1. Support and coordinate Dialogue Forums & Expert Committees by liaising with members on needs identified by the group, research, reports, knowledge resource, membership participation, and planned activities.
2. Coordinate, liaise, and follow-up on communication between concerned parties, partners and members of Dialogue Forums and Expert Committees. This will include taking minutes of non-formal dialogue meetings, sharing all information in a timely fashion, support and respond to the needs of participants.
3. Participate and assist in the coordination of activities of Dialogue Forums and Expert Committees in the framework of each group’s terms of reference and the Common Space procedural principles.
4. Work closely with the Head of Research to provide knowledge resources and coordinate the provision of information in public policy dialogues, civil peace and consensus building initiatives of the Common Space.
5. Conduct research on public policies as directed by the Head of Research and support in the drafting of concept notes and TOR for commissioned research/external researchers.
6. Follow up with all external experts on the delivery of outputs in a timely matter and in a way that would meet the criteria set and quality standards
7. Provide support in expanding the network of experts and partners as needed to support all dialogue groups and consolidate knowledge provision and expertise.
8. Support the Head of Research and the Shared Knowledge Coordinator the development of all CSI publications
9. Support the Head of Research in the drafting of all needed reports including: dialogue reports, quarterly reports. Annual reports and other when requested.
10. Support the Head of Research on related tasks when needed
IV. Competencies

• Demonstrated conceptual and analytical ability.
• Excellent inter-personal skills and ability to resolve problems independently.
• Proven team worker’s skills.
• Demonstrates commitment to UNDP’s mission, vision and values.
• Displays cultural, gender, race, nationality and age sensitivity and adaptability.

V. Recruitment Qualifications

Education: University Degree (Bachelor or equivalent) or Graduate Degree (Masters or equivalent)  in Political Science, International Relations, Economics, Sociology, or related fields.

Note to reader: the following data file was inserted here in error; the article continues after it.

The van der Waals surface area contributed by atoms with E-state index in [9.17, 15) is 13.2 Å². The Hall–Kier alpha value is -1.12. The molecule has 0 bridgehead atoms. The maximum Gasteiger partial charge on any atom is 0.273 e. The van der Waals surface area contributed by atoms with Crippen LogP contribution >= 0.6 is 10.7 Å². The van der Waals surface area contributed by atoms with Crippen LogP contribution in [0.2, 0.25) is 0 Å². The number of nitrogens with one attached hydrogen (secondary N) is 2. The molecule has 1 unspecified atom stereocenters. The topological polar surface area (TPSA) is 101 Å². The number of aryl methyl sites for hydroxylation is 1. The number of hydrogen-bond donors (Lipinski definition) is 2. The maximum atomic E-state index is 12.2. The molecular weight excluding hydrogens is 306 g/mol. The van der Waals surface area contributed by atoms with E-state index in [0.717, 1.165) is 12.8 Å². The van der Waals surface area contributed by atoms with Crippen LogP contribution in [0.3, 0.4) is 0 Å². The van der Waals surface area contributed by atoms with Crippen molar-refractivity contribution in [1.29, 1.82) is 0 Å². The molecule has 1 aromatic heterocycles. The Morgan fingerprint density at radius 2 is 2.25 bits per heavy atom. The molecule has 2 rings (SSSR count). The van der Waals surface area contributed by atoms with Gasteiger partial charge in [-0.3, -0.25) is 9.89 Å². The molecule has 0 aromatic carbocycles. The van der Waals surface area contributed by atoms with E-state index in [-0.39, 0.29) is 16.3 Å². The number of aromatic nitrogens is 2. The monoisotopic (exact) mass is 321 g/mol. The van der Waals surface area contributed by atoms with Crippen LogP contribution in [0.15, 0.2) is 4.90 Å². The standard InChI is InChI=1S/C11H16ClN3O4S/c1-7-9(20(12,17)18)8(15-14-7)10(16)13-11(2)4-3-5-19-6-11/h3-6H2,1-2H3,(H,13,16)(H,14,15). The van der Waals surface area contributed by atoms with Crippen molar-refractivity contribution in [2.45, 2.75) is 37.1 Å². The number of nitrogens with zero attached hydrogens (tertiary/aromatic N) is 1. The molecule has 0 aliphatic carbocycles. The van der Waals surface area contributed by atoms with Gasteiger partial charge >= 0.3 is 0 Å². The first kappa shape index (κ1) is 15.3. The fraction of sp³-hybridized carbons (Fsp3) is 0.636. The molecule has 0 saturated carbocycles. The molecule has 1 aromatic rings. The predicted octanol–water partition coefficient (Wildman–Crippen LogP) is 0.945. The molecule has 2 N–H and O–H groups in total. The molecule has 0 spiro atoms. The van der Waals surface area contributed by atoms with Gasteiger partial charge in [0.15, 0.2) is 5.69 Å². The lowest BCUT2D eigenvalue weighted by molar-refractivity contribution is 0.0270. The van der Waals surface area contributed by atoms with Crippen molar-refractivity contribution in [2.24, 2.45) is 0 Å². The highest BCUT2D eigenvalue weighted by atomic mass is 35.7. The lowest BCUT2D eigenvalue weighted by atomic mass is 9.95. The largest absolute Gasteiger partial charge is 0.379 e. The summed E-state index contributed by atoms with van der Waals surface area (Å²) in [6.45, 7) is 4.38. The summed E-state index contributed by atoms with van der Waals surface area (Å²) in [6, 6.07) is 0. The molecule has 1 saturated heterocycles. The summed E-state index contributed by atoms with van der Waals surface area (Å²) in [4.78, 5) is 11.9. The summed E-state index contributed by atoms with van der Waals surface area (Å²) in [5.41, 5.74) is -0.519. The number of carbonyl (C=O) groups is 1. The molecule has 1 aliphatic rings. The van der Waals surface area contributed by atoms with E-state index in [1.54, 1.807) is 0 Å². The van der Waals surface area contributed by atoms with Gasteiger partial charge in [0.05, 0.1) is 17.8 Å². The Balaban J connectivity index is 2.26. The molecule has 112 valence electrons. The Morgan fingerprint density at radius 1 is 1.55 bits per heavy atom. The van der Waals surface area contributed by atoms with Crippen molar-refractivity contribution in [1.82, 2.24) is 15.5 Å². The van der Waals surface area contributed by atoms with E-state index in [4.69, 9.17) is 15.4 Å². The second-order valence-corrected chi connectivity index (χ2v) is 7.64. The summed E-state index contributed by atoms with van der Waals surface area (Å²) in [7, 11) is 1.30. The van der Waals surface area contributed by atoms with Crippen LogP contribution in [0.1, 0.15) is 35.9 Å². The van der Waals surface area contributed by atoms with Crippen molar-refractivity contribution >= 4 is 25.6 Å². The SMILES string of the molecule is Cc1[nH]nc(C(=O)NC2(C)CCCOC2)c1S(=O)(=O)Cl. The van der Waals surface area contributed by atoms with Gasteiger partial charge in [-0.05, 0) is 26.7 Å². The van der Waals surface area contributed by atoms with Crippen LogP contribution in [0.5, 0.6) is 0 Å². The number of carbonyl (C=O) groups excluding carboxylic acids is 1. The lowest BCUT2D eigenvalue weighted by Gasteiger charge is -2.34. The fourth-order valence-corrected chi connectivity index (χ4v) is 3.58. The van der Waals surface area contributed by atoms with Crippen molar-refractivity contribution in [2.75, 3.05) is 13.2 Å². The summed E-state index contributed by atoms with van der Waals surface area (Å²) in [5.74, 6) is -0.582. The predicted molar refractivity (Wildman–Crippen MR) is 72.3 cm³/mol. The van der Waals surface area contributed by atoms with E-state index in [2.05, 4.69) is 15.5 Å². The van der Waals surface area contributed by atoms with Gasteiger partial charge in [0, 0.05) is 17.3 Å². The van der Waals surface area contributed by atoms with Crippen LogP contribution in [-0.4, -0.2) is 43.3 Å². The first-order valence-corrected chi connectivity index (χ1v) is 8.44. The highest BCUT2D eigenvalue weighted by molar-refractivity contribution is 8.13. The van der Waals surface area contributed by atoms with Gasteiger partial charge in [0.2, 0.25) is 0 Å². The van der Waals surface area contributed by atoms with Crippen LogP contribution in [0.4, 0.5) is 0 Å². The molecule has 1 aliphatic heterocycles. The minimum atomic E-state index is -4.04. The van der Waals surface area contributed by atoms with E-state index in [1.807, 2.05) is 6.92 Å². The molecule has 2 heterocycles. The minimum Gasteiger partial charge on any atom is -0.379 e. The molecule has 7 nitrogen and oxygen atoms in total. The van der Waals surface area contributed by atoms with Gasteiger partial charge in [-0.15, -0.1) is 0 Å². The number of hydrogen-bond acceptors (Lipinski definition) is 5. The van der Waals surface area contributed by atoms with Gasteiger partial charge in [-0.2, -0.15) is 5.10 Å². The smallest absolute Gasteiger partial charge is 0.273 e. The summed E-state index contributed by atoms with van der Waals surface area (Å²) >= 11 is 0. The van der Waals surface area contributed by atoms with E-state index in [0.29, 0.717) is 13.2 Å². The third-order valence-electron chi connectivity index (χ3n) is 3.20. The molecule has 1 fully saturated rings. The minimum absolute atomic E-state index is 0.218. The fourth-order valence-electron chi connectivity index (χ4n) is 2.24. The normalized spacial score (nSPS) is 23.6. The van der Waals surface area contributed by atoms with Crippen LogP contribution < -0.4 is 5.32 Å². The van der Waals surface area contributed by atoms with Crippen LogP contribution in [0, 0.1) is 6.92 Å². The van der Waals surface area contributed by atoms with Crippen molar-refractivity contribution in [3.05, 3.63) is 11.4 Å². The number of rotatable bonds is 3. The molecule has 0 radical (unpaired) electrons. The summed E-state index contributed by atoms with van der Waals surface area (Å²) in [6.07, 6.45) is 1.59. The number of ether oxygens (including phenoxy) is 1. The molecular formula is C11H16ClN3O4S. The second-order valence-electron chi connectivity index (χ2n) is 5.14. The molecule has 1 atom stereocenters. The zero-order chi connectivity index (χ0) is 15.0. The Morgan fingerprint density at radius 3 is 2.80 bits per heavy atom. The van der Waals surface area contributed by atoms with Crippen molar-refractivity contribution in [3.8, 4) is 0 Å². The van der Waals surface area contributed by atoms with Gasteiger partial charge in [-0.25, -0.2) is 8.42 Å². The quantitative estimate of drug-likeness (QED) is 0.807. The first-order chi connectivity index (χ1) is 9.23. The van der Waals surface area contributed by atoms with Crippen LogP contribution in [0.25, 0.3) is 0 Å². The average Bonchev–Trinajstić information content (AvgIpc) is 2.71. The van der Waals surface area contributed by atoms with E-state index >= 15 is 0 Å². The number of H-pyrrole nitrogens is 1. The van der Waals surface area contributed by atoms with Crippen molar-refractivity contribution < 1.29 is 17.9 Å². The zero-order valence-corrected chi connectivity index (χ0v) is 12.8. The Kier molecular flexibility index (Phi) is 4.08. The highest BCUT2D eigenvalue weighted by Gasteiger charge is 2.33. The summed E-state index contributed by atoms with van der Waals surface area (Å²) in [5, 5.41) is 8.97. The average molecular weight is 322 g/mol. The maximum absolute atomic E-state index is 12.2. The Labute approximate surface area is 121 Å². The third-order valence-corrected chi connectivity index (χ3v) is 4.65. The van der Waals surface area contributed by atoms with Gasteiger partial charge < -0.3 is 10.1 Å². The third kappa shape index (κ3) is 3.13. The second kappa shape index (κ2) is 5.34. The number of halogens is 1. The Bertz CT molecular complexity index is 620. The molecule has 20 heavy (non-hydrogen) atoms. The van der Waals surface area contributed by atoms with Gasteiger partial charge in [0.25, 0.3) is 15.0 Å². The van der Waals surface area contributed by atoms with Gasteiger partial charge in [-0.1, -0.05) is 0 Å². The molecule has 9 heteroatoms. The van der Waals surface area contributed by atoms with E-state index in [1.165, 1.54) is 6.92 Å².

Experience: A minimum of 4 years of relevant work experience with a University Degree or 2 years with a Graduate Degree.
Language Requirements: Fluency in written and oral Arabic and English. Knowledge of French is a plus.

To apply : http://www.undp.org.lb/jobs/VacancyApply.cfm

good  luck!!!

Rita chemaly

 

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As a mother of a young baby boy, looking for a school in #Lebanon,  I was happy to read the last decision taken and published in the official  gazette ( Source: No 23 of the 4/6/2015)  in Lebanon by the Ministry of work ( Circular Nb 2068 ). Now the employees having a work contract can benefit from a scholarship allowance  for the education of their kids at school for the 2014 and 2015 educational year. 🙂 As for the sums allocated, here is a brief about what has been decided:

  • 300 000LL for students in public schools;
  • 750 000LL for students in private schools or universities;
  • 450 000LL for students enrolled in the Lebanese university;

As the Circular says: the children must be between 4 and 25 years old. If the employee benefits from an allowance that is higher than this one, it shouldn’t be changed. this is what is written in the text. For more details attached the picture of the official gazette/ JARIDA RASMIYA Even if the sums are “tight” this IS a GREAT Step for WORKING parents!!!!!! Now Make sure to ask your accountant and boss to IMPLEMENT This Marsoum!!! youhou! Below is a picture of it! Rita Chemaly20150611_124035 AND HERE IS THE CLEAR PICTURE OF THE MARSOUM EDUCATION ALLOWANCE LEBANON PAGE 1 OFFICIAL GAZETTE CHEMALY RITA EDUCATION ALLOWANCE LEBANON PAGE 2 OFFICIAL GAZETTE CHEMALY RITA

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As Parliamentary Commissions in Lebanon are studying the electoral law , we have been invited as Women active groups to give our opinion related to the “temporary, measure” the women  quota.

The first question that comes to mind:  are they considering a women quota?

yes they do, but Under which electoral system, no body know 😦 how Lebanon will be divided in régions, the annexe was not distributed for us to review it.

what is a quota for women, here is an extract from Atlas of Electoral Gender Quotas © International Institute for Democracy and Electoral Assistance 2014.

Direct Link to Full 16-Page Text: http://www.idea.int/publications/atlas-of-electoral-gender-quotas/upload/Atlas-on-Electoral-Gender-Quotas_3.pdf

“Electoral Gender Quotas – A Major Electoral Reform

Gender quotas are numerical targets that stipulate the number or percentage of women that must be included in a candidate list or the number of seats to be allocated to women in a legislature. They aim to reverse discrimination in law and practice and to level the playing field for women and men in politics. Gender quotas, as they mostly regulate political parties’ actions, underscore the notion of political parties as the ‘gatekeepers’ through which citizens pursue opportunities for political leadership (Dahlerup 2006). Therefore quotas play a critical role in providing meaningful and effective opportunities for female party members to access elected public offices. To date, gender quotas have proved to be the single most effective tool for ‘fast-tracking’ women’s representation in elected bodies of government. It is, however, important to note that as an extensive body of research in this field suggests, quotas may have a differential impact in different contexts and in different electoral systems and may take longer than a single electoral cycle to produce the desired impact. Furthermore, electoral gender quotas do not remove all structural, institutional and societal barriers for women in politics, and need to be complemented by other measures designed to level the playing field for women.